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Monday, 22 September 2008
Page: 8176


Ms CAMPBELL (9:45 PM) —Mr Speaker, that pensioners across the country are doing it tough is not news to you, I know. Nor indeed is it news to me. It does, however, appear to be quite a revelation to those opposite. After 11 years of doing nothing, suddenly the opposition are fundamentally concerned with a portion of the electorate which they simply took for granted. Suddenly those opposite are imbued with righteous indignation—nothing is of greater priority to them than an increase in the pension.

I have no intention of making light of the pressures under which pensioners struggle each and every day. That has been done already by the Liberals. Last month, in what can only be described as a most desperate attempt to grab headlines and steer the agenda away from his embattled leadership, the former opposition leader proposed an increase in the single aged pension of $30 a week. There are more than 11,000 pensioners in my electorate of Bass and, while I am certain the single ones among them would welcome the move, there are 4½ thousand disability pensioners and almost 1,000 carer pensioners whom those opposite appear determined to ignore.

The new opposition leader obviously believes that the 11,289 pensioners in Bass are not worthy of any more assistance. Clearly Mr Turnbull does not consider that 803 carers, 4,561 people on a disability pension and 5,925 pensioner couples in Bass are in need of more help. Along with his Liberal and National Party colleagues, he does not consider these local pensioners worthy of additional financial help. In contrast, as a result of Australian government measures, all age pensioners, singles and couples, carers, veterans and disability pensioners and women on the wife pension will this week receive the next $128 instalment of their annual $500 utilities allowance.

All of this needs to be put in some context. Let us not forget that this is coming from the party whose first priority in their legislative action in the Senate was to block an increase in the luxury car tax. So concerned were those opposite with ensuring that luxury cars remain affordable that they were prepared to punch a $550 million hole in the budget surplus. Thankfully an agreement was reached with the Senate’s Family First member. But those opposite are not done. I have publicly called on Tasmania’s Liberal senators to pull back from what can only be described as their irresponsible threat to block 30,000 public dental services for Tasmania. The Rudd government wants to invest $290 million in cutting public dental waiting lists. Right now, there are 650,000 people waiting for public dental services, but those opposite are determined to continue to block funding for the Commonwealth Dental Health Program.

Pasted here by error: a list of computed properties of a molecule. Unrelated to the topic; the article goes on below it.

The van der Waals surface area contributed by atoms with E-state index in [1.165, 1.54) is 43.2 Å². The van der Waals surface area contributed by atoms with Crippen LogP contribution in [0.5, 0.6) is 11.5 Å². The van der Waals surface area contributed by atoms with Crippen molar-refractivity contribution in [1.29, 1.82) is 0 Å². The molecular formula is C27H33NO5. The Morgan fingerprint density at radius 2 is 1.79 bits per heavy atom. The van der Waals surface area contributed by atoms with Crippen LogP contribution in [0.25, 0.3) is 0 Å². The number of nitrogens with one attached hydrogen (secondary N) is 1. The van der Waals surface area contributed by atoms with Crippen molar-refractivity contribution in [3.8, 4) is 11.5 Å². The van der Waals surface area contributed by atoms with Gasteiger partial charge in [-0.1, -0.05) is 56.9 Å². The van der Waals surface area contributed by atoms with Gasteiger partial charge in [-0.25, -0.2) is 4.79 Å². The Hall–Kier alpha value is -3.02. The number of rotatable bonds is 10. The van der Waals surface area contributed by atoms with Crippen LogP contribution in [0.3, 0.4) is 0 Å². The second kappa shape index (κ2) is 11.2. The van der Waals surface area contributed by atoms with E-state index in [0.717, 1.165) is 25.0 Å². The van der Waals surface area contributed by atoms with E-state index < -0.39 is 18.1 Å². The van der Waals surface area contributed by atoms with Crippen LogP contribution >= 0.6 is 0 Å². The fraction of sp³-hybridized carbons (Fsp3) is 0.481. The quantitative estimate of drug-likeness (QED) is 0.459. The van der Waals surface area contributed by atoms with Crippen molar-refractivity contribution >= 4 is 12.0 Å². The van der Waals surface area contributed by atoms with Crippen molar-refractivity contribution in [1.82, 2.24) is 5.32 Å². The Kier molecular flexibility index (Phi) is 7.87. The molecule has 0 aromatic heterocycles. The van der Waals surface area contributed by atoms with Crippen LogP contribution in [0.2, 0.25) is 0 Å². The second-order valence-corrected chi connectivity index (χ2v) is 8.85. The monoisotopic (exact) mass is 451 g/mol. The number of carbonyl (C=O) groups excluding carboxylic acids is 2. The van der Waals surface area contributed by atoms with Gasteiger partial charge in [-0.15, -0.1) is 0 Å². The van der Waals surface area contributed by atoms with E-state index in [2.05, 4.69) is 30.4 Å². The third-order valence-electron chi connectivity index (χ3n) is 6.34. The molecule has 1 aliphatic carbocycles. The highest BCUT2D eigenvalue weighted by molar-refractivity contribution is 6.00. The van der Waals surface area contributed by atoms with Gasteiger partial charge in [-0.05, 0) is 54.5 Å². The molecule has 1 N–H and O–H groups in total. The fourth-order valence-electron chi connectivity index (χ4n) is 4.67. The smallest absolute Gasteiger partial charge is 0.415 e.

At the last election, Labor promised to abolish the Liberal Party’s poorly targeted, failed dental scheme and redirect the funding to provide public dental care to the most vulnerable in our community. Now the Liberals and Nationals are threatening to block that funding by keeping their failed dental scheme alive, completely ignoring the message voters sent them at the last election. That means there will be no Commonwealth Dental Health Program. Let us look at their priorities: ignore disability pensioners, veterans and carers, continue to deny Tasmanians access to 30,000 dental services, but block an increase in the luxury car tax. All the while, they are claiming to be in touch with the community. You know what? I don’t think so.

The Rudd government, on the other hand, is fully aware of the pain and pressure pensioners are under. That is why in the budget we boosted spending on seniors from $1.3 billion to $5.2 billion. We recognise the former government’s neglect of pensioners over the last decade, but we also recognise that we have more work to do on the pension, which is why the Henry review is looking carefully at the adequacy of retirement incomes. The pensions aspect of this review will report in February.

I am listening to the community and I am hearing a lot of concern and angst. I want to assure pensioners across Northern Tasmania: as a government, we are hearing you. Unlike those opposite, we are taking responsible steps to respond. Any change to the base rate of the pension is an extremely complex step with important economic implications, so it is vital that we act sensibly and responsibly in the national interest as well as the interests of pensioners.

It is simply laughable for those opposite to criticise the government for the rate of the pension. They had 11 years to do something about pension adequacy and delivered nothing but chronic neglect. We are determined to rectify that neglect and we will do so in a responsible way.